White House Plan Virtually Eliminates Funding for EPA Emissions Testing
The Trump administration’s current plan for the Environmental Protection Agency budget removes nearly all funding for vehicle emissions testing. Proposed cuts to the EPA’s budget would eliminate 99 percent of the agency’s $48 million in funding for vehicle testing, shouldering automakers with increased fees to split the difference.
However, former head of the EPA’s Office of Transportation and Air Quality Margo Oge is claiming that such a large cut would force the agency into “pretty much shutting down the testing lab” regardless of corporate contributions.
EPA spokesman John Konkus was unwilling to say how the cuts might affect vehicle testing. “We know we can effectively serve the taxpayers and protect the environment. While many in Washington insist on greater spending, EPA is focused on greater value and real results,” Konkus stated.
We already knew that the proposal would also eliminate roughly 168 of EPA’s 304 full-time emission jobs through budgetary constraints. A document released online by the Washington Post in late March outlined specific cuts to the agency’s federal funding and has since been verified by unnamed EPA officials speaking with Reuters.
While the Alliance of Automobile Manufacturers pushed for a review of the current emission guidelines, the possibility of the EPA’s certification program’s elimination has the lobby group feeling less enthused. Gloria Bergquist, a spokeswoman for the Alliance, said automakers were extremely concerned that the cuts could delay certification of new vehicles “and getting products to consumers.”
There’s also the matter of catching companies that attempt to deceive environmental regulations. In 2015, Volkswagen Group was busted for emissions cheating after getting away with it for years. While the initial discovery came from a smaller lab in West Virginia, the EPA was tasked with extensive testing to verify claims and build a case for its enforcement arm to come after VW.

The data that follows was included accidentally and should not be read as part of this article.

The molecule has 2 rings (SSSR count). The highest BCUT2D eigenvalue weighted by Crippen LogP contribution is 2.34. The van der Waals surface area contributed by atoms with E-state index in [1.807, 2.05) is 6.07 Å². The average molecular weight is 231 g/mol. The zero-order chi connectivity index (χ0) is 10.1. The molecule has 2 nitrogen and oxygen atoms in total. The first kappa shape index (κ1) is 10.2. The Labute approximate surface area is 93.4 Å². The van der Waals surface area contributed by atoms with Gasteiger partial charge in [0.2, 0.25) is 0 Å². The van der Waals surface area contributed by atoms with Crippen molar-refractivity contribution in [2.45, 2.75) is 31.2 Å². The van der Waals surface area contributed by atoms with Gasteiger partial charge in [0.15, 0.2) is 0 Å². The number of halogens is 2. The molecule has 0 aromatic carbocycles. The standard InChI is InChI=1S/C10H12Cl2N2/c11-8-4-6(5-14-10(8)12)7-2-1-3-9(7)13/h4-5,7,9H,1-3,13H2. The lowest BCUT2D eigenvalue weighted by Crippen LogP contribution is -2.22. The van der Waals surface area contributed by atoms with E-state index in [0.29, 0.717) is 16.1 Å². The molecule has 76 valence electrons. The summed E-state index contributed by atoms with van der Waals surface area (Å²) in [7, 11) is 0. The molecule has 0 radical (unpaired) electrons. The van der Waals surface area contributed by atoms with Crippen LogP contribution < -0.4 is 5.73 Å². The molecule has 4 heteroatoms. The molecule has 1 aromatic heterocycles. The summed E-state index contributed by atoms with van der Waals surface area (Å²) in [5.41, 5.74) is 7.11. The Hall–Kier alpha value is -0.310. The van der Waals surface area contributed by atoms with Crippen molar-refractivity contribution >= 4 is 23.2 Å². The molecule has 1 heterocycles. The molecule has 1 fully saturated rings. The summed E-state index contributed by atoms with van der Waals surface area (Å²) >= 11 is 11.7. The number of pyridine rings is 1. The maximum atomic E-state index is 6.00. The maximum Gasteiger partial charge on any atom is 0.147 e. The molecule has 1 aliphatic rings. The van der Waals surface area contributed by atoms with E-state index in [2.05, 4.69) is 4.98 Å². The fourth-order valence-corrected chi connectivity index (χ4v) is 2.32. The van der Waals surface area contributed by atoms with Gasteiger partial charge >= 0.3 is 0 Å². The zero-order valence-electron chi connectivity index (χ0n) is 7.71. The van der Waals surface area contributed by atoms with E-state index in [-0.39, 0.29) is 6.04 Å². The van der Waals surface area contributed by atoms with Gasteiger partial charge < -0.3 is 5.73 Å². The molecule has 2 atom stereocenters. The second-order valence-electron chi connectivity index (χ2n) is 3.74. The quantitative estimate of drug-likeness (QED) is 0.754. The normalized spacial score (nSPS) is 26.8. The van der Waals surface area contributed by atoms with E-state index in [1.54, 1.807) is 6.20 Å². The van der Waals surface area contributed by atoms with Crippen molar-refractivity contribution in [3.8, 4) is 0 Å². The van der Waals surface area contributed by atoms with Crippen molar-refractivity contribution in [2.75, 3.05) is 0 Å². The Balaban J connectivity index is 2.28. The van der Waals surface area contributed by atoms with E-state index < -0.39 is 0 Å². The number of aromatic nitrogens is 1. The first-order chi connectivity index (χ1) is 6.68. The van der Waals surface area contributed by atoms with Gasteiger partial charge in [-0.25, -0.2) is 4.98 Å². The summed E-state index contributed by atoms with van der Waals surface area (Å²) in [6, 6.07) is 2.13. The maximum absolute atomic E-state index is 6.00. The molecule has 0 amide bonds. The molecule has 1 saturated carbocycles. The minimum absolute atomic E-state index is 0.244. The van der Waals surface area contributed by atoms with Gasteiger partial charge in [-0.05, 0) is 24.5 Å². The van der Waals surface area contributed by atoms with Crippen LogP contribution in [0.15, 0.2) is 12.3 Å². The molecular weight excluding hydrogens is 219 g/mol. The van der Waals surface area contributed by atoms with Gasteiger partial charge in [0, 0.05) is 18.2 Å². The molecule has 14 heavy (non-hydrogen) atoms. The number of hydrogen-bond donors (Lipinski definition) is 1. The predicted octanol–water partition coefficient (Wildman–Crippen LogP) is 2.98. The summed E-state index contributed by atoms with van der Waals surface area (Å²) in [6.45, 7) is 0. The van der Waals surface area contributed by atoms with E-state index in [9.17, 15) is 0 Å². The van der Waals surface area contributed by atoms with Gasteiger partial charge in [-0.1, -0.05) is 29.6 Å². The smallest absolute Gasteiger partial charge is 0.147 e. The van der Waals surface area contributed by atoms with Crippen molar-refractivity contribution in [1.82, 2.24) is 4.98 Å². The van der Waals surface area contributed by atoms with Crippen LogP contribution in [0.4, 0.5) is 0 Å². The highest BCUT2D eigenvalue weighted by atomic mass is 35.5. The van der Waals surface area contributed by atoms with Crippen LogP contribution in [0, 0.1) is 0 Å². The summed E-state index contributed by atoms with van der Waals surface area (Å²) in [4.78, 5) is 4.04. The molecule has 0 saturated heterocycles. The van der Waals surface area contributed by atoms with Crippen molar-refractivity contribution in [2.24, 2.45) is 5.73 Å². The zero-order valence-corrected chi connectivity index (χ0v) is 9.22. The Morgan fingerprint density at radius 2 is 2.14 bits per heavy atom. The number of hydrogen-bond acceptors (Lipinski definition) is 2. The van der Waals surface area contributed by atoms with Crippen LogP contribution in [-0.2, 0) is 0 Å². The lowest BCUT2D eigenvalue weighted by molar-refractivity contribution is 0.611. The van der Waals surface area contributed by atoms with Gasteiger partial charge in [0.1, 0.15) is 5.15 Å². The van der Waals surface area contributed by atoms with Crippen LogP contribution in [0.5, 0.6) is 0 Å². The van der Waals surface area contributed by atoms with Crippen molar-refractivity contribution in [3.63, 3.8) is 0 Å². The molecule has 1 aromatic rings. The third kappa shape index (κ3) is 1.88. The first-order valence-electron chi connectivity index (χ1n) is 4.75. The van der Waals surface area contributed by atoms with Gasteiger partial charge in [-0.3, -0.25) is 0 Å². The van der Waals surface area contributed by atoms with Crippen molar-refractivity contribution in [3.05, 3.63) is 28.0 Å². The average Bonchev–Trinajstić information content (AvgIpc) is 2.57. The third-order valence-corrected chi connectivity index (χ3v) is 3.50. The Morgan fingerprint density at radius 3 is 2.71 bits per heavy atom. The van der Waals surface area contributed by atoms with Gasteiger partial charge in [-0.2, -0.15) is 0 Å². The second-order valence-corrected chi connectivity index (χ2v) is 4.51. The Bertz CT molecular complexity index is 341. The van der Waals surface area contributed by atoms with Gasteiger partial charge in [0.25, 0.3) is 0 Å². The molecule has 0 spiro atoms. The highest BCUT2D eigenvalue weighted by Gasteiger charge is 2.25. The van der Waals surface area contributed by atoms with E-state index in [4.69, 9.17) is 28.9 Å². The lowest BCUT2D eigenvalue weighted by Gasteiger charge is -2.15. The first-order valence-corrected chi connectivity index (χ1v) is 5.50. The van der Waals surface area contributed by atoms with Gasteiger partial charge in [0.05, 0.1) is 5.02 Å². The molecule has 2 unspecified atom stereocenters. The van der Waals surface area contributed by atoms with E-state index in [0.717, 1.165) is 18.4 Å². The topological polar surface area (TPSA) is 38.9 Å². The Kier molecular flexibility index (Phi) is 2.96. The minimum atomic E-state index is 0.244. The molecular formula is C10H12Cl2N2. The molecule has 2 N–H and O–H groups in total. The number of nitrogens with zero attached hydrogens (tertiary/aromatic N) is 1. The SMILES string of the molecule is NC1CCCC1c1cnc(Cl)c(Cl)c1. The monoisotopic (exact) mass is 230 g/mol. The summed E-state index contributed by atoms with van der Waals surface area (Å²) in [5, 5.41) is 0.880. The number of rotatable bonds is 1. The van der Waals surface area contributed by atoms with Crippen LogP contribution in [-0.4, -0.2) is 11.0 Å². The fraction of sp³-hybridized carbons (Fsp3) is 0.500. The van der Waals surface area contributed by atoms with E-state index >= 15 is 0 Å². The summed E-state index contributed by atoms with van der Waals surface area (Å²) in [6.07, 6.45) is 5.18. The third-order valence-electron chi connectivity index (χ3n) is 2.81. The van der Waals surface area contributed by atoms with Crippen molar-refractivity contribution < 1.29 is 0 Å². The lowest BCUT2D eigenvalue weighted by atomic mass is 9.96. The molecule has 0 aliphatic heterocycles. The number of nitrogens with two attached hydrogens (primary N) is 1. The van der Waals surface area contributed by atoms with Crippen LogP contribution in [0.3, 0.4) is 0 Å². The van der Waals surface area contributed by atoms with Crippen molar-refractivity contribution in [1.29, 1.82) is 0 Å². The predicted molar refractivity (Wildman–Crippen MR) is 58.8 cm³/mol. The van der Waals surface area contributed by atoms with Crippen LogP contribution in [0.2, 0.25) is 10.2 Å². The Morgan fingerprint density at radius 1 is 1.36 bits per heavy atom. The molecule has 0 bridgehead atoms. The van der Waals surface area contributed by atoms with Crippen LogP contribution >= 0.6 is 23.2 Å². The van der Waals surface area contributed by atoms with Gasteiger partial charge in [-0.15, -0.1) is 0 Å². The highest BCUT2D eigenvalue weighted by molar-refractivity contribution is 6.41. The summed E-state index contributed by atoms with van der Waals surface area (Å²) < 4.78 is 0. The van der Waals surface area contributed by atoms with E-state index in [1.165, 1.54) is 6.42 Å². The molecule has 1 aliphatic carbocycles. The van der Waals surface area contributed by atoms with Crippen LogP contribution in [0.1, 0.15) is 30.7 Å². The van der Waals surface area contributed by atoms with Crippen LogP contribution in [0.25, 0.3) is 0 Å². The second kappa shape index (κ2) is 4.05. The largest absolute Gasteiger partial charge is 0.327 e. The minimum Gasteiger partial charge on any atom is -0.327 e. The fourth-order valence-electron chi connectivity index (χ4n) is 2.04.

Janet McCabe, a former EPA official under the Obama administration, said that companies that adhere to the rules will be at a disadvantage without an effective testing program. Furthermore, there is no way to enforce those rules if the EPA cannot conduct research via testing — giving business less incentives to comply. “We know that a little bit of cheating can mean a lot of air pollution,” McCabe said.
EPA officials have recently investigated Fiat Chrysler Automobiles and Daimler AG over similar diesel emission concerns. As well, there are numerous examples of the agency stopping automakers from overstating fuel efficiency on window stickers in the past decade.
The White House’s budget plan would also cut $44 million — or 87 percent — of air, climate, and energy research from the Office of Research and Development. Roughly 224 additional employees would be dismissed due to defunding of the EPA’s Climate Protection Program. Research partnerships aimed to reduce fuel costs, alternative fuel source testing, and even a Great Lakes infrastructure initiative are also on the chopping block. In total, EPA Administrator Scott Pruitt and his team propose to trim $2.5 billion from the agency’s spending next year and lay off around 25 percent of its current employees.
The administration plans to release a fully detailed budget plan in May.
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